Other teams of scientists are working on drugs that will take advantage of cancer's weakness for sugar. Some of these new drugs may be given along with chemotherapy, to make tumor cells more sensitive to chemo drugs. In Switzerland, scientists are using a sugar coating on "quantum dots" or nanocrystals of drugs that would travel to the liver only, avoiding other organs. It's the sugar on those little doses that help the drugs target one particular part of the body, thereby reducing side effects and increasing the effects of the drugs.

Be Smart About Sugar in Your Diet
Sugar provides energy, but doesn't give you any nutrients that are needed to reduce your cancer risk. Natural sugars are in fruits and vegetables as well as honey and molasses – they should be part of a healthy diet. Processed sugars such as white or brown sugar and corn syrup should be avoided or limited. Consuming too many sugar calories can lead to obesity and high insulin levels, which would contribute to your increased cancer risk. Cut back on sugar-loaded foods such as candy, baked goods, sugary cereals and sodas to reduce your cancer risk. Balance your diet with plant foods, fish, and whole grains. Use white sugar sparingly and try natural sweeteners instead.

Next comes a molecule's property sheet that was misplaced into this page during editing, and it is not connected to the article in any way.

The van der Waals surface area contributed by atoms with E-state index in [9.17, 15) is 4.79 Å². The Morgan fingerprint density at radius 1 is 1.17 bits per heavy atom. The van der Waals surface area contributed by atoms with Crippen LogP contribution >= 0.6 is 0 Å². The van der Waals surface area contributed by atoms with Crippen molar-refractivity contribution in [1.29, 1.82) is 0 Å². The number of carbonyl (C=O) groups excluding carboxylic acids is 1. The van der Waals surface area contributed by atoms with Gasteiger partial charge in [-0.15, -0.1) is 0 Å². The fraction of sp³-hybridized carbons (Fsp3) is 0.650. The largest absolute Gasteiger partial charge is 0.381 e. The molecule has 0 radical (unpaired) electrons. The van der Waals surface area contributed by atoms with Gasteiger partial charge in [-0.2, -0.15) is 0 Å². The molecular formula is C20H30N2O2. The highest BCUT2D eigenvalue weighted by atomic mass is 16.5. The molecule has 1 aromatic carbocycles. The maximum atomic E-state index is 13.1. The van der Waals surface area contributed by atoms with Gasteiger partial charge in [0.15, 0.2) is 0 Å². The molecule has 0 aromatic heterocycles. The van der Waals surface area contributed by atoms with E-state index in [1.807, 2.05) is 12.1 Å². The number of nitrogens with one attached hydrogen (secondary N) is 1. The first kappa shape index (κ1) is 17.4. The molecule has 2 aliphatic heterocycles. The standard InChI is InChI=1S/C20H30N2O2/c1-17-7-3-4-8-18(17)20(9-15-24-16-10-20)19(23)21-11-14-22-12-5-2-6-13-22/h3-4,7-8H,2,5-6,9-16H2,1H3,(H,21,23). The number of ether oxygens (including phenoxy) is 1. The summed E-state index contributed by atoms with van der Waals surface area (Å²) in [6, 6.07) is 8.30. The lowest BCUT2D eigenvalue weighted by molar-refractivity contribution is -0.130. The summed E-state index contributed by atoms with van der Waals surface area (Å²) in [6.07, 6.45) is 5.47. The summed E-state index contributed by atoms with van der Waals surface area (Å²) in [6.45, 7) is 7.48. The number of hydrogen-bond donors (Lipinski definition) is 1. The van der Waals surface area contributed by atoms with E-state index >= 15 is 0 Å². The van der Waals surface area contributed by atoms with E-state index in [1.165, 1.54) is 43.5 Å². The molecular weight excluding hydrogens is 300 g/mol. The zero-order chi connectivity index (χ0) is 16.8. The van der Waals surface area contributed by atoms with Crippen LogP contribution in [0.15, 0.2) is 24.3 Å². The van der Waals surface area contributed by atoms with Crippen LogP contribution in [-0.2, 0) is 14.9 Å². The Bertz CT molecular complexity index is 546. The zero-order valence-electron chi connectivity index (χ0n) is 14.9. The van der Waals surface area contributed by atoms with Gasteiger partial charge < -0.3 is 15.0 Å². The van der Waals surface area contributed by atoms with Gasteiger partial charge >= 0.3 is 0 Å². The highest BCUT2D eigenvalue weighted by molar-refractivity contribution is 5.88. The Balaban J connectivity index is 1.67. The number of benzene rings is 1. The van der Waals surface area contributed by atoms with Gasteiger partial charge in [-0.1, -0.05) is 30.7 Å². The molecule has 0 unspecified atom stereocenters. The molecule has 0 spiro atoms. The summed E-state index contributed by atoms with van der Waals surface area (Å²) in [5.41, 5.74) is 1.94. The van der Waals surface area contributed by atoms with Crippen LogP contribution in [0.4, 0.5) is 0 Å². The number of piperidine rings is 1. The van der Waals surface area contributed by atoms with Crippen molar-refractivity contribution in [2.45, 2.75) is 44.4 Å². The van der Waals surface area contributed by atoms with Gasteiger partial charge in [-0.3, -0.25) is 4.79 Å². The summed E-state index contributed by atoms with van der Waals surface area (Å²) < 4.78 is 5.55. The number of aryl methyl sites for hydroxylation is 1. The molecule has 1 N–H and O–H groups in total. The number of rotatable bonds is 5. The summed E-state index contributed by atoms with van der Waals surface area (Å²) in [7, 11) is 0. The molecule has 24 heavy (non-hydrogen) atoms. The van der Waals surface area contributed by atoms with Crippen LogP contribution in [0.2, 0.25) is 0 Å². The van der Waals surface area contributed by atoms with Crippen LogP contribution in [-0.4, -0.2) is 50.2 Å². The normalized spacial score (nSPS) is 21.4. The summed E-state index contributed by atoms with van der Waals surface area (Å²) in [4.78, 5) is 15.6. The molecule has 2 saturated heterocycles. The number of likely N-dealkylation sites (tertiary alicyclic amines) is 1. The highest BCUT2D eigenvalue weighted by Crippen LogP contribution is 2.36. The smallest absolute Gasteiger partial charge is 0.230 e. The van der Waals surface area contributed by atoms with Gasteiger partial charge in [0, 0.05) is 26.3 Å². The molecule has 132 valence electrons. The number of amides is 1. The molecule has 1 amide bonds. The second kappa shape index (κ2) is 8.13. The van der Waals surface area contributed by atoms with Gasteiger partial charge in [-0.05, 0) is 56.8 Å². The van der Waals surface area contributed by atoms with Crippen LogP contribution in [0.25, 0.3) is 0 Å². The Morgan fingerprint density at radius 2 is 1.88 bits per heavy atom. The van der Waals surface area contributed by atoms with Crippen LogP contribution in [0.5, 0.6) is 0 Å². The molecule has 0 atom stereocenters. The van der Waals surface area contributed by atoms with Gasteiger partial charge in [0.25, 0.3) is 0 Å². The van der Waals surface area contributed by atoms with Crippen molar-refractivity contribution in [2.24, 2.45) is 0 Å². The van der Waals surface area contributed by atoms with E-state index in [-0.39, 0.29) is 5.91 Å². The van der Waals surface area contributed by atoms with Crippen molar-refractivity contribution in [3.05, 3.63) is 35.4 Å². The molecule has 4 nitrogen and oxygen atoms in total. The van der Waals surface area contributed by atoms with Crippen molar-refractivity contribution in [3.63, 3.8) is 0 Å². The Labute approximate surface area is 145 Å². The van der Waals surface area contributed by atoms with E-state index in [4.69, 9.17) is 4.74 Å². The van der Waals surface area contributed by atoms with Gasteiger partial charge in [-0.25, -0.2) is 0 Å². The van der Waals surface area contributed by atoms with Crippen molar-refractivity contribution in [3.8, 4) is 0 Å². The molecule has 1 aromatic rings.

Sweet Ending
It's OK to eat some natural sugars on a daily basis. Sugar in your diet does not cause cancer to develop. Starving all of your cells of sugar won't kill or prevent cancer, but it will deprive your healthy cells of a necessary source of energy. Keeping a balance of nutritious foods and a regular exercise routine can give you a healthy body weight and normal insulin levels. That's the sweet way to reduce your cancer risk.

GSK-3α/β Mediate a Glucose-Sensitive Anti-Apoptotic Signaling Pathway to Stabilize Mcl-1. Zhao, Y., B.J. Altman, J.L. Coloff, C.E. Herman, S.R. Jacobs, H.L. Wieman, J.A. Wofford, L.N. Dimascio, O. Ilkayeva, A. Kelekar, T. Reya, and J.C. Rathmell. 2007. Mol Cell Biol. 27:4328-39.

Targeting Glycosylation Pathways and the Cell Cycle: Sugar-Dependent Activity of Butyrate-Carbohydrate Cancer Prodrugs. Srinivasa-Gopalan Sampathkumar, Mark B. Jones, M. Adam Meledeo, Christopher T. Campbell, Sean S. Choi, Kaoru Hida, Prasra Gomutputra, Anthony Sheh, Tim Gilmartin, Steven R. Head and Kevin J. Yarema. Chemistry & Biology, Volume 13, Issue 12, December 2006, Pages 1265-1275.

Nutrition and Physical Activity Guidelines for Cancer Prevention: Summary. American Cancer Society. Approved: May 19, 2006.

Prospective Study of Hyperglycemia and Cancer Risk. Pär Stattin, MD, PHD, Ove Björ, BSC, Pietro Ferrari, BSC, Annekatrin Lukanova, MD, PHD, Per Lenner, MD, PHD, Bernt Lindahl, MD, PHD, Göran Hallmans, MD, PHD and Rudolf Kaaks, PHD. Diabetes Care March 2007, Vol. 30 no. 3 561-567.

In Vitro Imaging and in Vivo Liver targeting with Carbohydrate Capped Quantum Dots. Journal of the American Chemical Society, February 18, 2009. Peter H. Seeberger.